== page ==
Al-Sadr called for the Mahdi Militia to cease activities for 6 months so he can reorganize the force. This follows increased conflict between the Madhis and other Shia political parties.

Clashes at Karbala killed 50 during the pilgrimage. Mahdi militiamen attacked SIIC and Dawa political offices in Baghdad recently, escalating tensions even further.

The Jaish al-Mahdi is badly fragmented, with many units acting as local mafias more than a centrally controlled militia. The other Shia political parties, such as SIIC and Dawa, are turning against Sadr’s forces now that al-Qaeda is a declining threat.


Shiite cleric Muqtada al-Sadr has ordered a six-month suspension of activities by his Mahdi Army militia in order to reorganize the force, and it will no longer attack U.S. and coalition troops, aides said Wednesday.

The aide, Sheik Hazim al-Araji, said on Iraqi state television that the goal was to “rehabilitate” the organization, which has reportedly broken into factions, some of which the U.S. maintains are trained and supplied by Iran.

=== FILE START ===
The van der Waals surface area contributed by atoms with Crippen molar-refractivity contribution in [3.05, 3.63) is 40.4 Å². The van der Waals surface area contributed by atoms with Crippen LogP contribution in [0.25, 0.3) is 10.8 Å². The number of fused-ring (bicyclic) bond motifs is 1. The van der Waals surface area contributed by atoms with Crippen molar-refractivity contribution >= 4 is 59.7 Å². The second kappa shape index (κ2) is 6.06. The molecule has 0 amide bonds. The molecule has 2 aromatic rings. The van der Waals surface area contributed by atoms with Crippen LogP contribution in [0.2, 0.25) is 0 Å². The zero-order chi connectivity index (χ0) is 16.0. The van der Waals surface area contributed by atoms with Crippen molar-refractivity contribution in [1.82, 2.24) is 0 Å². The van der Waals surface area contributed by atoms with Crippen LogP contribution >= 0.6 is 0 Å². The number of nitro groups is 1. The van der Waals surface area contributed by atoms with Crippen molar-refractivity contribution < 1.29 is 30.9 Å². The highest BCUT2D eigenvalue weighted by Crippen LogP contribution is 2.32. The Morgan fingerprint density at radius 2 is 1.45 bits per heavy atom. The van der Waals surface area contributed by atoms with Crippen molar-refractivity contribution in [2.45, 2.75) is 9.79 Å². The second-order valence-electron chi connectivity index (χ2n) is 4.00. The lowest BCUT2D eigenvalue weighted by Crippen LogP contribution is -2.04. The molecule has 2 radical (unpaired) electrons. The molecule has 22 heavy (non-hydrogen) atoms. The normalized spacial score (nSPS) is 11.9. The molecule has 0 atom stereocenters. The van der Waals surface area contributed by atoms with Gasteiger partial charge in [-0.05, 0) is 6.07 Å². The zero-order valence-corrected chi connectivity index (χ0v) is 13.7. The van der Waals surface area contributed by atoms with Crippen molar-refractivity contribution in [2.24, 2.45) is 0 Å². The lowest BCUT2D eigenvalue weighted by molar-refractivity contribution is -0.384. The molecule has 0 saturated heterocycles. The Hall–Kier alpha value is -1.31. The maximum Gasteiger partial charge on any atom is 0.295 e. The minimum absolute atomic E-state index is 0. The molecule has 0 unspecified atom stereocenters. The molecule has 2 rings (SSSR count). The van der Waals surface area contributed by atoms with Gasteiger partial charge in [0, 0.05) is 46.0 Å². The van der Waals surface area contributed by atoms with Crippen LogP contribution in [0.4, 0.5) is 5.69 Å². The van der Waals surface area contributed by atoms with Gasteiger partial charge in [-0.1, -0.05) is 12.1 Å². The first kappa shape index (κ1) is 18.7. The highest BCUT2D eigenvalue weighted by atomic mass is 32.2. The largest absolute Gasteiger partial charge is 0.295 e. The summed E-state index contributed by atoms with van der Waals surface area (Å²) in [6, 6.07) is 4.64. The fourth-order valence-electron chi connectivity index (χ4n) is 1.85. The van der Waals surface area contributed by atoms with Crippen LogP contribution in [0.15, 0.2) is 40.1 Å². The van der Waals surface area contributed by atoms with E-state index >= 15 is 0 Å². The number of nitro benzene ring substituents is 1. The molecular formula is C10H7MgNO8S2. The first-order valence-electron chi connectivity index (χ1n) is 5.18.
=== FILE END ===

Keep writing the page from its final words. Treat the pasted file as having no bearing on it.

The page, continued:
Many Arab Shia are viewing Sadr’s JAM as Iranian allies. Sadr tries to sound nationalistic, but he cannot do so while taking aid from Iran and Hezbollah.

As Al-Qaeda loses influences, Shia political parties can now view JAM as a threat. In Basra, power plays by the JAM have not gone unnoticed. Rival parties in Basra, like the Fadila Party and SIIC have challenged the Sadrist factions.

Now that an Iranian-backed JAM attacked on other Shia political parties, and al-Sistani’s men at a pilgrimage, the majority of the Shia are turning the tables on JAM. The SIIC militia, Badr Brigades, is actively fighting JAM. SIIC, Dawa, Fadila, and other Shia parties can also call upon the Iraqi Security Forces, or give intelligence tips to the Americans. This gives them relative military dominance at all levels of conflict.

Sadr, at the very least, has a good idea of where the political winds blow. He is basically calling for a ceasefire and will use the time to try and regain control over his fragmented militia while deflecting reprisals. But, obviously, such pronouncements may be as truthful as Sadr’s claims of nationalism while he hides in Iran. Trust but verify as always.